In addition to more than meeting the $10,000 Go Fund Me goal Moore set up to help with the expenses of rehabilitating Seven, people from around the world have reached out to offer kind words and send gifts. Moore says people have been supportive of Seven’s plight and she and her family have, for the most part, successfully navigated the treacherous waters sometimes surrounding horse rescue and sudden notoriety.

“I’ve said it before, we planned on taking care of all of Seven’s needs ourselves,” Moore said. “People kept wanting to help us and were persistent, so someone suggested a Go Fund Me — that’s it, that’s the only reason [for raising money]. Ninety percent of people who have reached out have been positive, just a few have been negative. And it’s mostly been Hannah dealing with all of it and I’m so proud of her, especially the negative.

“And that part was mostly about the money. Again, we didn’t need it, but people felt good about helping. So, after some discussion, we decided to let people help. Some people didn’t understand, but I don’t really care.

“I cannot even explain how much his care has cost, but I’ve kept every receipt of every penny spent and if there is anything left over I will either use it to rehab another one or donate it to an OTTB rescue,” Moore concluded.

Seven

Seven (photo by Nina Chistel).

Steven Crayne of the Georgia Horse Racing Coalition (which supports the return of pari-mutuel racing to the Peach State), arranged for a billboard celebrating the gelding’s rescue and also helped set up a website to keep his now thousands of fans worldwide informed about his life and progression. Crayne believes the rehoming issue overall to be in crisis mode and hopes attention on situations like Seven’s will help all former racehorses.

“My friend, who owns the billboard company, has rescue horses and dogs and cats on his farm and volunteered the space to help them raise money,” Crayne said. He also offered his perspective on the OTTB rescue crisis overall.

“I don’t think they will ever solve the [rescue] problem. In my opinion, the industry needs a supply chain executive to look at the entire thoroughbred industry supply to determine what it will take from all vested interests to secure the funding to take care of horses throughout their career. Otherwise, groups are going to be begging and pleading for money ‘til the end of time.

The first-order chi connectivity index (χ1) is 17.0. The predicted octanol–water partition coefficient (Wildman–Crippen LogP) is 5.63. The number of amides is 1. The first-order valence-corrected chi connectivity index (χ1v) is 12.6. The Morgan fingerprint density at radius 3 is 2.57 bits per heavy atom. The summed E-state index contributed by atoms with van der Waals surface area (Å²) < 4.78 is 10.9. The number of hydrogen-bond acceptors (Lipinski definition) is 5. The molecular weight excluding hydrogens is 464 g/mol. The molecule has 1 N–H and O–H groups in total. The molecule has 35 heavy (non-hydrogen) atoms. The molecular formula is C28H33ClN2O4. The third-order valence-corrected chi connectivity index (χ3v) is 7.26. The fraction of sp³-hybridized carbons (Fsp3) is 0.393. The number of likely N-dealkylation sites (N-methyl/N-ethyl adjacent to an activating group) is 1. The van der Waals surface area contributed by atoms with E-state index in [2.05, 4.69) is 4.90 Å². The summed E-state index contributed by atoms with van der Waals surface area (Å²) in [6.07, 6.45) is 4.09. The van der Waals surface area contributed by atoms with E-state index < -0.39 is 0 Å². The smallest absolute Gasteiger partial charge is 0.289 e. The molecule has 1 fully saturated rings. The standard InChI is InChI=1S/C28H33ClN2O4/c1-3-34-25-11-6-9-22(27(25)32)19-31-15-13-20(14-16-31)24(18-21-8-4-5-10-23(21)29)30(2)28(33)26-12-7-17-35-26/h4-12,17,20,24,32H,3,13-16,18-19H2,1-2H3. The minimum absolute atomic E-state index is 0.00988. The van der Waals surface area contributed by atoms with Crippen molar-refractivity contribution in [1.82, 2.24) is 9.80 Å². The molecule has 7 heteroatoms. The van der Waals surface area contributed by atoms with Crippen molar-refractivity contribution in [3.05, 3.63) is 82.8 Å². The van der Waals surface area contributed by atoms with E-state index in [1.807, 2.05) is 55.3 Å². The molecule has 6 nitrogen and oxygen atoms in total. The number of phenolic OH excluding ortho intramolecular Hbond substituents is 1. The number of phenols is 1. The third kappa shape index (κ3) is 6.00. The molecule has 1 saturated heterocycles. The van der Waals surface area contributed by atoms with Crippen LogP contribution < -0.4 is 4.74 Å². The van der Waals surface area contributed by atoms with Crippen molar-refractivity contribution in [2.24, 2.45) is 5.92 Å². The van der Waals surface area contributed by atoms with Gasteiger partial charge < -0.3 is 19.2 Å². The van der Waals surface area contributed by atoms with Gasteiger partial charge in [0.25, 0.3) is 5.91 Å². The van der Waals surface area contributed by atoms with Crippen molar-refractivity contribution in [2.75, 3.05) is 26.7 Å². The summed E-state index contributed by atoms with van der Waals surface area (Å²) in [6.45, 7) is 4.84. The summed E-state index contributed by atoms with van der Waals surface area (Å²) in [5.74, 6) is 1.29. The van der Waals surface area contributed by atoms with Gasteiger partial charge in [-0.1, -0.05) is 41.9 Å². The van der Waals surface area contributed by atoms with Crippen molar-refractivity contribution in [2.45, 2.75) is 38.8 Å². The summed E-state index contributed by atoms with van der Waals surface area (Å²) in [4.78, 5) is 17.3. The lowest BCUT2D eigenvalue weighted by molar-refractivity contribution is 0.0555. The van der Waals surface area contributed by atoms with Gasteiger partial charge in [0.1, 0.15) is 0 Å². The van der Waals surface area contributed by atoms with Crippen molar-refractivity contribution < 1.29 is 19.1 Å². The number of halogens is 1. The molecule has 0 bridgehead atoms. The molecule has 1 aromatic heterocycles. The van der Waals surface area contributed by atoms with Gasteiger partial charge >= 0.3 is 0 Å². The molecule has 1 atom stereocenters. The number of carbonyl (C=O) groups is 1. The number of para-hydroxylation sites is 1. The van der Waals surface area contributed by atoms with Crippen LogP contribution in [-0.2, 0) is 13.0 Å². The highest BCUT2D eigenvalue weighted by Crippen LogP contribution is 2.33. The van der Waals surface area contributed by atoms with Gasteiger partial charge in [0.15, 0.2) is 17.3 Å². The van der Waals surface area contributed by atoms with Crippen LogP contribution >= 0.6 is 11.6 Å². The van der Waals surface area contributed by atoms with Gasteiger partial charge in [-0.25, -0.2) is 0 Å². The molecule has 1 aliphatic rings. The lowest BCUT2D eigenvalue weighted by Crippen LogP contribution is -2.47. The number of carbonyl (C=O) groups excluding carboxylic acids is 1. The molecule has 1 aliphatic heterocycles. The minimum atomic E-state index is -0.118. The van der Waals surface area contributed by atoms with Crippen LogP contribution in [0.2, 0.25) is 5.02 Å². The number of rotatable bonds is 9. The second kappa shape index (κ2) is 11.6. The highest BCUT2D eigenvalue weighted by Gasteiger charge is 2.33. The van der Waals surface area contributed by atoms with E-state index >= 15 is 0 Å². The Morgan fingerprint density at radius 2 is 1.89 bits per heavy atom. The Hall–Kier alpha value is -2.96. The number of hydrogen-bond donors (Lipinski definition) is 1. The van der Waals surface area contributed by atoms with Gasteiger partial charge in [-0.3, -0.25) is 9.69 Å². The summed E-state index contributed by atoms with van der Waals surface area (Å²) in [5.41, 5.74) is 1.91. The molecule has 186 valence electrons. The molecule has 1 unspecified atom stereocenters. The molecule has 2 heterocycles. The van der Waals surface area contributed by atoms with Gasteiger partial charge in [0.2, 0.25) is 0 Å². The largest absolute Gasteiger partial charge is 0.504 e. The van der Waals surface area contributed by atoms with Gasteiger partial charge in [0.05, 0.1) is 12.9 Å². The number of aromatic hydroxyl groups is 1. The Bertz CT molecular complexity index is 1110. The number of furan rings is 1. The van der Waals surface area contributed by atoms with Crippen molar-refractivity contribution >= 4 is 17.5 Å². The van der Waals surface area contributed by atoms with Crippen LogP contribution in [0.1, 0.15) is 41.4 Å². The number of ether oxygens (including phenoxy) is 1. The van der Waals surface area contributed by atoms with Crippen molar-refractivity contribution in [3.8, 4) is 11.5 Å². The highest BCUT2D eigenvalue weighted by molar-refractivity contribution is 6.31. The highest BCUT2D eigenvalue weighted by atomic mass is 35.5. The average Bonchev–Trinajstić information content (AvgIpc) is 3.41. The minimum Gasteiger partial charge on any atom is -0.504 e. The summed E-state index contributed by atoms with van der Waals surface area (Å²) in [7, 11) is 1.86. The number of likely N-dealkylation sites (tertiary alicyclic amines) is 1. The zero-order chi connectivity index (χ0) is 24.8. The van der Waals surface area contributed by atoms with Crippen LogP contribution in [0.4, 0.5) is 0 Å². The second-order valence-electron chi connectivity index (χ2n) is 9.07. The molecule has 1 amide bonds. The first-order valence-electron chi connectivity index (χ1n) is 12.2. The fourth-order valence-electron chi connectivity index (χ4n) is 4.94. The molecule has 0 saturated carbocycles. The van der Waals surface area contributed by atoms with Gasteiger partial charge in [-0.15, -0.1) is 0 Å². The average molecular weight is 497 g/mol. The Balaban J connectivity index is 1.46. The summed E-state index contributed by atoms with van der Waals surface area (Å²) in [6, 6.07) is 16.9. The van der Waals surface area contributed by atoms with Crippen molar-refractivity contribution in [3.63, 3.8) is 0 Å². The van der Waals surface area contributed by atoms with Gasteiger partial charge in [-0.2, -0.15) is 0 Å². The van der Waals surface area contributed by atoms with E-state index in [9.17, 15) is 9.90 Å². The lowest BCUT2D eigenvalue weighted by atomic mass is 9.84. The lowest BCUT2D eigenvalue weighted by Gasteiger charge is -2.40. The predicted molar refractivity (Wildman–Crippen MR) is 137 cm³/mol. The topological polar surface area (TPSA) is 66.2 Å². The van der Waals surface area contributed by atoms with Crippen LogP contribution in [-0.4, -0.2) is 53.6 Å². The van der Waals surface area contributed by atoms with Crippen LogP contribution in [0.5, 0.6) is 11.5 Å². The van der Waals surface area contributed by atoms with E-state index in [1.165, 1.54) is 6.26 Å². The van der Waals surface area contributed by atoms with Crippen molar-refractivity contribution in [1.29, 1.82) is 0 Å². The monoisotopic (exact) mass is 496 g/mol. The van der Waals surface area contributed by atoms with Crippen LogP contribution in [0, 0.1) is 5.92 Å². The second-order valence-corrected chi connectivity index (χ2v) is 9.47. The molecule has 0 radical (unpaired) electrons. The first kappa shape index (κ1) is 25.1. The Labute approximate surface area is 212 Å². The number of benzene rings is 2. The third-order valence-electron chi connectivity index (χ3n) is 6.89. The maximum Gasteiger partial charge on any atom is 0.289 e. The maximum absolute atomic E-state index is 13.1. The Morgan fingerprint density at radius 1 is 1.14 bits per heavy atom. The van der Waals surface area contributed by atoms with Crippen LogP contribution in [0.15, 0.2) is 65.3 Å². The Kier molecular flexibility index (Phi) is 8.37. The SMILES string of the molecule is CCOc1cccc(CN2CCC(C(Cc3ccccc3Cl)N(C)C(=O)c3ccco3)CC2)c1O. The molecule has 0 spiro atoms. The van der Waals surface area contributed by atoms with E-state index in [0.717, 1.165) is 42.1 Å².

“Maybe there is something out there,” Crayne continued, “but I have never seen a complete analysis of how many horses need to be taken care of how much will it cost to take care of them ‘til the end of their life. How do you tax every vested interest? And, at the end of the day, is part of the problem too many horses?

“Until you do the math you can never solve the problem.  [Maybe] it should be the farms, it should be the owners it should be the race tracks it should be the betting services — they all need to chip in.”

Grateful Hearts

As Seven settles in to his forever life, Moore is certain he knows he’s been saved and shows her his gratitude every day. What he doesn’t know, though, is how grateful Moore is for him coming into her life. Lost in the daily grind as a wife, mother and grandmother, she says as happy as she was, Seven changed her for the better.

“I ask myself, ‘why me?’ every day,” Moore said. “People keep saying I saved him, but the truth is he saved me. I can’t explain it. God, I am so blessed; you can’t imagine how much I love him. I love my family, but I wake up every day and can’t wait to get out to see Seven. I never dreamed my life would be like this and it’s all because of a horse I knew nothing about who had relatives I knew nothing about. Was it meant to be? I think so.”

Follow Seven at his website, www.souperspectacular.com

Margaret Ransom
California native and lifelong horsewoman Margaret Ransom is a graduate of the University of Arizona’s Race Track Industry Program. She got her start in racing working in the publicity departments at Calder Race Course and Hialeah Park, as well as in the racing office at Gulfstream Park in South Florida. She then spent six years in Lexington, KY, at BRISnet.com, where she helped create and develop the company’s popular newsletters: Handicapper’s Edge and Bloodstock Journal.

After returning to California, she served six years as the Southern California news correspondent for BloodHorse, assisted in the publicity department at Santa Anita Park and was a contributor to many other racing publications, including HorsePlayer Magazine and Trainer Magazine. She then spent seven years at HRTV and HRTV.com in various roles as researcher, programming assistant, producer and social media and marketing manager.

She has also walked hots and groomed runners, worked the elite sales in Kentucky for top-class consignors and volunteers for several racehorse retirement organizations, including CARMA.

In 2016, Margaret was the recipient of the prestigious Stanley Bergstein Writing Award, sponsored by Team Valor, and was an Eclipse Award honorable mention for her story, “The Shocking Untold Story of Maria Borell,” which appeared on USRacing.com. The article and subsequent stories helped save 43 abandoned and neglected Thoroughbreds in Kentucky and also helped create a new animal welfare law known as the “Borell Law.”

Margaret’s very first Breeders’ Cup was at Hollywood Park in 1984 and she has attended more than half of the Breeders’ Cups since. She counts Holy Bull and Arrogate as her favorite horses of all time. She lives in Pasadena with her longtime beau, Tony, two Australian Shepherds and one Golden Retriever.